Sunday, July 13, 2008

Flooding, Termites and Toads...Oh My!

Just to create a little contrast to today's events, two weeks ago the Ethan fire was ignited by lightening from a dry thunderstorm. The monsoon season commonly delivers cloud-to-ground lightening strikes and high winds. But when the only moisture is a hint of virga, the Sonoran desert brush can flare up like a gasoline saturated torch.

The Ethan fire, not far from where I live, blocks late afternoon sun

Today...the monsoon season delivered a much wetter one that boasts a new record rainfall for this date: 1" in one hour. The storm wasn't even on forecaster's radar this morning, but by 4 PM the Phoenix valley was rumbling and drenched without warning. Flooded (and closed) freeways, lake-like parking lots and stranded shoppers, and saturated homes sprung up before news casters could give proper warning.

The two storm cells first converged over my neighborhood (interesting, what is it with my area?) and dumped for an extended period whilst battling over which direction to go next. A number of cars in my complex -- including Jack's, parked next to mine -- were overcome with flood waters. (Thank goodness Blanca is a RAV4 and has high clearance.) Several apartments at the base of this hill behind us were flooded with a foot of water. Rain in the desert comes down fast and moves fast once on the ground. It is also fast to recede; the pic below is nothing compared to a moment before.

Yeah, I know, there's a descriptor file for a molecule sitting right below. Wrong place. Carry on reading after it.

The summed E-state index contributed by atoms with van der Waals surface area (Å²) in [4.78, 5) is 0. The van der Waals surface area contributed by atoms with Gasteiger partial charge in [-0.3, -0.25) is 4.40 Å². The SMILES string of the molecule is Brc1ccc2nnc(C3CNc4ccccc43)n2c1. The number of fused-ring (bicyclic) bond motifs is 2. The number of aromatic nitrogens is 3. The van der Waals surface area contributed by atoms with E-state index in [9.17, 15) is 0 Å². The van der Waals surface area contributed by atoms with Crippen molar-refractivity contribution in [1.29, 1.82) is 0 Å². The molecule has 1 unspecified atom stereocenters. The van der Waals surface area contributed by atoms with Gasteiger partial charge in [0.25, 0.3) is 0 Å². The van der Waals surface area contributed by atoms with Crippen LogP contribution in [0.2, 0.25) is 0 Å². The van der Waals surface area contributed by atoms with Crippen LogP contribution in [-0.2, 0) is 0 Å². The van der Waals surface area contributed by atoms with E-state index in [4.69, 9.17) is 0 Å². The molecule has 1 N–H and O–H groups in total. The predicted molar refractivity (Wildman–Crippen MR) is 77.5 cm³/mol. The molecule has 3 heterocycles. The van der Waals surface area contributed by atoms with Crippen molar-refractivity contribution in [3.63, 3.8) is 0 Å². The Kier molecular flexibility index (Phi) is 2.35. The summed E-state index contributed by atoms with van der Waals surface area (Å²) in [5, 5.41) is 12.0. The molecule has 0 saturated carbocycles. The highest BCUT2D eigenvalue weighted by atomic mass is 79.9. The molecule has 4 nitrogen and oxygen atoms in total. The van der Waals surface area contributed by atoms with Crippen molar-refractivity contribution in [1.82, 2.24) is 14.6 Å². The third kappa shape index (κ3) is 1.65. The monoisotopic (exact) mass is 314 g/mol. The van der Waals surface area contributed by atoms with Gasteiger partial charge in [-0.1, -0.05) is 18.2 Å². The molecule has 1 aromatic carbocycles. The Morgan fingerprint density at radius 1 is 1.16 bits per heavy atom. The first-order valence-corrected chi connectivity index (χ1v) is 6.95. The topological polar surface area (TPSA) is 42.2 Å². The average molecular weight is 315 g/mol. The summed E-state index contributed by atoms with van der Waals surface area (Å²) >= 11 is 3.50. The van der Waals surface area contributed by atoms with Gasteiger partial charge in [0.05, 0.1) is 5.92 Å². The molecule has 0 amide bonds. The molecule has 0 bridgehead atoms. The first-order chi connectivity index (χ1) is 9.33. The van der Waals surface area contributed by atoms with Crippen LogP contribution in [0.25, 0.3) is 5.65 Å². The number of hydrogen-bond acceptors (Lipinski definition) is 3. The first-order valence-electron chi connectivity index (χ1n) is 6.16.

Apartments flooded momentarily...
Flash floods aren't just for desert back country.

Whatever you're doing, monsoon season thunderstorms are worth stopping to observe. People get downright giddy. At the very least, storms deliver a momentary drop in temperature and the opportunity to step outside without ducking for shade. For others, the storms are entertaining and break up the monotony of predictable weather. For me, it's all that plus the bugs. Monsoon critters are just the coolest. Moments after the 40-minute downpour let up, an Anna's hummingbird ventured out to to dine on flying termites ("alates"). These reproductive forms emerge en masse following summer thunderstorms. I've seen these insects thick as snow, from ground level to more than a hundred feet up...Crazy! The little Anna's belly bulged as he (she? fledgling?) gorged on fluttering termites, then washed them down with a swig from my feeder.

A hungry hummer washes down
a mouthful of flying termites

Termites aren't the only thing emerging en masse. Spadefoot toad's are abundant, too. Every summer they emerge from their long respite underground, called to the surface by the vibration of heavy rain and thunder. Temporary ponds, like the spill pond behind my building, are their preferred location. The idea is to emerge and breed for the monsoon season, then be gone again. Their call is likened to a bleating lamb; however, my neighbors asked if it wasn't a cat in distress (a comparison I'd have to agree with). Louder than anything I've heard in the desert, Spadefoot toads begin calling in the early evening and go all...night...long. The stereo, dryer and a/c combined can't drown them out from behind closed doors. I they make "scaretoads"?

The 2008 monsoon season has already delivered more than twice the amount of rainfall to parts of Phoenix than the entire 2007 season. And it's only half over! A beheaded lizard and a 3" beetle were at my stairs the other night... I can't wait to see what the season brings next.